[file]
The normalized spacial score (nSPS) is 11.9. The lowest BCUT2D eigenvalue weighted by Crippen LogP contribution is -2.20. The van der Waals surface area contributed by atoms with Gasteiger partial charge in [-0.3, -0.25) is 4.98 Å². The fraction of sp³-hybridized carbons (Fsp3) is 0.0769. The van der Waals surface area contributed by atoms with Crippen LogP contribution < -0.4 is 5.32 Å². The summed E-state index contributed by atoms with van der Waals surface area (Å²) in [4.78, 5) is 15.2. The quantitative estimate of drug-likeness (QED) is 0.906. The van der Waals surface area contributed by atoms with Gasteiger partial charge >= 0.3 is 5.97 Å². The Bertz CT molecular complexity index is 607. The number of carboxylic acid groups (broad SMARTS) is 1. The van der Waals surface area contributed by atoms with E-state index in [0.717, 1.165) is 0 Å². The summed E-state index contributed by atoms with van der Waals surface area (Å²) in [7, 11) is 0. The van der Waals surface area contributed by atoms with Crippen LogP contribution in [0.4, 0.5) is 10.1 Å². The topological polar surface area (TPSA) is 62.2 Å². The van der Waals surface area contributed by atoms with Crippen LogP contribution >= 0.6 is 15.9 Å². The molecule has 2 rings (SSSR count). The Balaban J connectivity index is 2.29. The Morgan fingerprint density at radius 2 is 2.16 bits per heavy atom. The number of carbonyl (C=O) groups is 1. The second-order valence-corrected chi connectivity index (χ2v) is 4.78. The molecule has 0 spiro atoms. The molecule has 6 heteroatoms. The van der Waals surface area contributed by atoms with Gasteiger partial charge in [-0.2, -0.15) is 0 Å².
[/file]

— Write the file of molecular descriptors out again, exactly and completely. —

The normalized spacial score (nSPS) is 11.9. The lowest BCUT2D eigenvalue weighted by Crippen LogP contribution is -2.20. The van der Waals surface area contributed by atoms with Gasteiger partial charge in [-0.3, -0.25) is 4.98 Å². The fraction of sp³-hybridized carbons (Fsp3) is 0.0769. The van der Waals surface area contributed by atoms with Crippen LogP contribution < -0.4 is 5.32 Å². The summed E-state index contributed by atoms with van der Waals surface area (Å²) in [4.78, 5) is 15.2. The quantitative estimate of drug-likeness (QED) is 0.906. The van der Waals surface area contributed by atoms with Gasteiger partial charge >= 0.3 is 5.97 Å². The Bertz CT molecular complexity index is 607. The number of carboxylic acid groups (broad SMARTS) is 1. The van der Waals surface area contributed by atoms with E-state index in [0.717, 1.165) is 0 Å². The summed E-state index contributed by atoms with van der Waals surface area (Å²) in [7, 11) is 0. The van der Waals surface area contributed by atoms with Crippen LogP contribution in [0.4, 0.5) is 10.1 Å². The topological polar surface area (TPSA) is 62.2 Å². The van der Waals surface area contributed by atoms with Crippen LogP contribution >= 0.6 is 15.9 Å². The molecule has 2 rings (SSSR count). The Balaban J connectivity index is 2.29. The Morgan fingerprint density at radius 2 is 2.16 bits per heavy atom. The number of carbonyl (C=O) groups is 1. The second-order valence-corrected chi connectivity index (χ2v) is 4.78. The molecule has 0 spiro atoms. The molecule has 6 heteroatoms. The van der Waals surface area contributed by atoms with Gasteiger partial charge in [-0.2, -0.15) is 0 Å².